The foundation has invested in research to help support development of quality strawberry transplants for organic systems. It is also developing integrated irrigation management strategies to improve water and nutrient use efficiency in organic processing tomato production, Tencer added.

Despite its name, California Certified Organic Farmers in Santa Cruz certifies more than 4,000 organic producers throughout North America, including in Mexico, although the lion’s share of its membership remains in California, where it certifies more than 2,000 farmers and nearly 1,000 processors and handers, according to CEO Kelly Damewood.

CCOF’s goal, she said, is to reach 30% organic farmland in the state by 2030, “because we believe organic can really offer solutions for climate resilience, economic security and health equity.” As the leading organic state, California currently farms about 10% of its land organically, she noted. Less than 1% of the nation’s land is farmed organically.

Since the start of the CDFA Produce Safety Program in 2017, more than 430 California farms have been inspected, with less than 20% of them organic, said program Supervisor Shelley Phillips. Organic farms “generally have a good understanding of food safety,” she said. About a third of those inspected have gotten clean records, she said, although two-thirds are not in full compliance.

Some compliance issues relate to personnel qualifications and training that haven’t been completed, sometimes due to a lack of training records or other paperwork discrepancies, she said. Inspectors also recorded some health and hygiene compliance issues related to improper hand-washing or access to facilities. Most noncompliance issues relate to record keeping, which Phillips said is “easily correctable and is not really going to lead to a large food safety issue.”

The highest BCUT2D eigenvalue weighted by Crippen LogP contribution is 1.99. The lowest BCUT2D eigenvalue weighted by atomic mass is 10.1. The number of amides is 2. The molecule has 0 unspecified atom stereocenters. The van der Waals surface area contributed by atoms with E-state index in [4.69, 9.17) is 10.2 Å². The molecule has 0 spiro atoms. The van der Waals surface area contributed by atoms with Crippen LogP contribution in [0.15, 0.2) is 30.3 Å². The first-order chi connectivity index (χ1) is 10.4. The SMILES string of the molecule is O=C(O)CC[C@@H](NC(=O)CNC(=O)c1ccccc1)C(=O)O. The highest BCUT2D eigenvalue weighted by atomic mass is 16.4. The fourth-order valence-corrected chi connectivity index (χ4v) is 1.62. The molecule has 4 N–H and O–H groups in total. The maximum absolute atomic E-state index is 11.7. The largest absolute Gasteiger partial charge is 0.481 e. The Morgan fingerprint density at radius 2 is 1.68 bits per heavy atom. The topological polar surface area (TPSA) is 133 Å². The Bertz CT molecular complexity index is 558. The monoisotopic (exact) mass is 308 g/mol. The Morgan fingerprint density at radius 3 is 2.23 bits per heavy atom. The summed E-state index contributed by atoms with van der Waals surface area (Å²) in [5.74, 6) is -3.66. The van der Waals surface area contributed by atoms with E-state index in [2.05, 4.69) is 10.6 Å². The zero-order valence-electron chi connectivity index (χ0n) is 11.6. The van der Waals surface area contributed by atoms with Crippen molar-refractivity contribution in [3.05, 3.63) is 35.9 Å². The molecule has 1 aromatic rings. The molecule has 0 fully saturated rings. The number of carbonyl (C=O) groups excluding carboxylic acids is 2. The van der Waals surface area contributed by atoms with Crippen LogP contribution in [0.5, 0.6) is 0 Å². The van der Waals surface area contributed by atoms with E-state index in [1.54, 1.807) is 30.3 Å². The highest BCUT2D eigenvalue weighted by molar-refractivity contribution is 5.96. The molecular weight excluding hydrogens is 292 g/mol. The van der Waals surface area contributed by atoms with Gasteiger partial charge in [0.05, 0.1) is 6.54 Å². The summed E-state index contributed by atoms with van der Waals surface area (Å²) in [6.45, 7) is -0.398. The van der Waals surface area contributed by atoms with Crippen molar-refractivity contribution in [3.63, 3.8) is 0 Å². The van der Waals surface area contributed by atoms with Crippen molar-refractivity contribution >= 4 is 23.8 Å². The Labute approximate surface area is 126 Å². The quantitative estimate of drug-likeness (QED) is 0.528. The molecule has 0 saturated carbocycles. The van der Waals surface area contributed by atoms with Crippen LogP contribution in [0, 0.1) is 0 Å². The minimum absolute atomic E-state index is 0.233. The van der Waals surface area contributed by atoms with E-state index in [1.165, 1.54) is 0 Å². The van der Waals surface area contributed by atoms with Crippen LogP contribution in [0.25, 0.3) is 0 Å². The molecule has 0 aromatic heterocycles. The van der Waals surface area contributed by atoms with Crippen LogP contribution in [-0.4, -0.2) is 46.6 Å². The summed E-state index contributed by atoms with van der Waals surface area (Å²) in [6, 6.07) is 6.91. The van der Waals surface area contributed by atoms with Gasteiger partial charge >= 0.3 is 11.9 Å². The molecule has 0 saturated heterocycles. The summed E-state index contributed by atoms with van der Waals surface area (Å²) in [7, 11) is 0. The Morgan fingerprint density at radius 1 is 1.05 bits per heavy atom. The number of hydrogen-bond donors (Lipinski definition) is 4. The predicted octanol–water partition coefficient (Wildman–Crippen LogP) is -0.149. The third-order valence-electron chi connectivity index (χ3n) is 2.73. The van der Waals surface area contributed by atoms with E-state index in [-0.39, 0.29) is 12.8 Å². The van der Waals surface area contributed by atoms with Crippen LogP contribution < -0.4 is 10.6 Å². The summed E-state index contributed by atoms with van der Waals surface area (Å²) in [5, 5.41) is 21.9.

Noting the program’s motto is “to educate before we regulate,” she said the program offers “a lot” of education and outreach to ensure farmers understand how to comply with the produce safety rule.

“We want this culture of food safety to become ingrained” in California farms, she added.

Jeremy Johnson, chairman of the California State Organic Program Advisory Committee, said it is working with the state to ease the administrative burden on organic farmers so that there’s less paperwork. He said the committee has also been providing recommendations to the state on how it can best use excess funds from organic registration to support organic. It has narrowed priorities to equity, education and research.

Houston Wilson, director of the University of California Organic Agriculture Institute, formed in 2020, said “a huge gap” remains in research for organic. Though research is needed in every area of production, he said the institute’s highest priority is providing more effective crop nutrition practices, followed by weed, pest and disease management.

With creation of the institute, Wilson said, California organic farmers will now have an additional resource to maintain their lead in the nation “while at the same time contributing to the economic viability and environmental quality of agriculture in this state.”

Ching Lee, California Farm Bureau